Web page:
I have a copy of Principles of underwater sound by Urick, 3rd edition. In the chapter on The noise background of the sea: ambient noise level, on pages 215/216, it says

"The analysis of data in the frequency band 20 to 100 Hz revealed periodicity of 12 and 24 hours, with a maximum of noise at noon and midnight, local time, at all locations, independent of longitude. Although the change in level was small (normally 1.5 to 5 dB), it was undoubtedly real, but the origins of these changes in noise, which are apparently free from biological activity and synchronized to the mean solar day at diverse locations, remains a mystery."

The book was published in 1967, and my copy printed in 1983. I'd be fascinated to find out if there has been any new research into this. I did a little googling but couldn't find any references to this issue.

  • $\begingroup$ Would it be possible to try and give the question a bit more focus? For example, you seem to be specifically interested in man-made background noise in passive sonar applications(?). Personally, I do not see any mystery with noon and midnight traffic. $\endgroup$ – A_A Jan 4 at 17:35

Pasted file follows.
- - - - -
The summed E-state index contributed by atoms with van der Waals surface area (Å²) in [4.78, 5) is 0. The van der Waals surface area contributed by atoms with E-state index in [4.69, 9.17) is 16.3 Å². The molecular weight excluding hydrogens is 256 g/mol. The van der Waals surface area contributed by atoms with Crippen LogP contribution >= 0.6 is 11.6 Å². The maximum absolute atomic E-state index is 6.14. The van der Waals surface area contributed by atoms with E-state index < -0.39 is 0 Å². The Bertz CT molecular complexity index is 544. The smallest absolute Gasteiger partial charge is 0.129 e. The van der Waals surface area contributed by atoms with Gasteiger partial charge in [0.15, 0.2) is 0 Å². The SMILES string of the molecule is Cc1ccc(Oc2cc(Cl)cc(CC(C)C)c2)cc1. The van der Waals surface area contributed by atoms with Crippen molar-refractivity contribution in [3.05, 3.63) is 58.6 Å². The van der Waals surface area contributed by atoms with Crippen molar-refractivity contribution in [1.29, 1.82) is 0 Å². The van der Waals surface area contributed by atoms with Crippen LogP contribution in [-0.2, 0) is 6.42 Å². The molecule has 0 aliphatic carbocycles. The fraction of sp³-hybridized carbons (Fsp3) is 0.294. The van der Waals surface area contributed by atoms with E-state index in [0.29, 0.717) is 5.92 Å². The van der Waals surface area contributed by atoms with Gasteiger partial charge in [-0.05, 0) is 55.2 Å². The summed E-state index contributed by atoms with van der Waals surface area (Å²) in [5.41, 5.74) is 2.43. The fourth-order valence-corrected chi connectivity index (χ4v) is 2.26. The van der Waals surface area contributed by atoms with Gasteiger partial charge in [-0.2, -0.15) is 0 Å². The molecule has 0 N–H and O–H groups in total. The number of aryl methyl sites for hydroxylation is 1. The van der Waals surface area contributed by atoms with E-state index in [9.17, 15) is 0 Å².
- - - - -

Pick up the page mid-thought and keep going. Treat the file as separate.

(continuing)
• $\begingroup$ That's right, I'm working in the field of passive sonar. I assume the background is man-made (see my answer), but it still is confusing to me. Why do you not see any mystery with noon and midnight traffic? If it was shipping traffic, I'd have expected constant traffic either at all hours, or maximal during a period of the day (eg 0900-1700). $\endgroup$ – Dan Pollard Jan 5 at 8:40

Some further googling seems to have shed some light: it appears that shipping traffic is highest at these hours, as demonstrated by Figure 3 in


Why that is, I'm not sure. Also, this publication isn't about global shipping patterns, but only that in a certain region on the west coast of the USA - but it certainly goes some way to explaining the noise detected by sonar.

I know this was a very niche question, but hopefully this is helpful to someone who may stumble on my question in the future.


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